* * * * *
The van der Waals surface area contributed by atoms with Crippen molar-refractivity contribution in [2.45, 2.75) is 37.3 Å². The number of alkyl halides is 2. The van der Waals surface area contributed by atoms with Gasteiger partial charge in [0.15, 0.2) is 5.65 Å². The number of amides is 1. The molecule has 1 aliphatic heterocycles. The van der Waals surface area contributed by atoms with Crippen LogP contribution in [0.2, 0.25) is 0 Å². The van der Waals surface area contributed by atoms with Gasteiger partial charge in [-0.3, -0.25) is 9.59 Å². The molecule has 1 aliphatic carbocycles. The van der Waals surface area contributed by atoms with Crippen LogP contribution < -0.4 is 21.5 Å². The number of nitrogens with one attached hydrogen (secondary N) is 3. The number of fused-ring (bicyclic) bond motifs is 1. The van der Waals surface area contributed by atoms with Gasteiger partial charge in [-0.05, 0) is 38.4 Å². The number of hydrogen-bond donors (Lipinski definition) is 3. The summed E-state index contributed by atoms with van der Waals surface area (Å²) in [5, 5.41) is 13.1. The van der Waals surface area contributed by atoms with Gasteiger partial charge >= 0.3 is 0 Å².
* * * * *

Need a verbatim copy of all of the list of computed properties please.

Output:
The van der Waals surface area contributed by atoms with Crippen molar-refractivity contribution in [2.45, 2.75) is 37.3 Å². The number of alkyl halides is 2. The van der Waals surface area contributed by atoms with Gasteiger partial charge in [0.15, 0.2) is 5.65 Å². The number of amides is 1. The molecule has 1 aliphatic heterocycles. The van der Waals surface area contributed by atoms with Crippen LogP contribution in [0.2, 0.25) is 0 Å². The van der Waals surface area contributed by atoms with Gasteiger partial charge in [-0.3, -0.25) is 9.59 Å². The molecule has 1 aliphatic carbocycles. The van der Waals surface area contributed by atoms with Crippen LogP contribution < -0.4 is 21.5 Å². The number of nitrogens with one attached hydrogen (secondary N) is 3. The number of fused-ring (bicyclic) bond motifs is 1. The van der Waals surface area contributed by atoms with Gasteiger partial charge in [-0.05, 0) is 38.4 Å². The number of hydrogen-bond donors (Lipinski definition) is 3. The summed E-state index contributed by atoms with van der Waals surface area (Å²) in [5, 5.41) is 13.1. The van der Waals surface area contributed by atoms with Gasteiger partial charge >= 0.3 is 0 Å².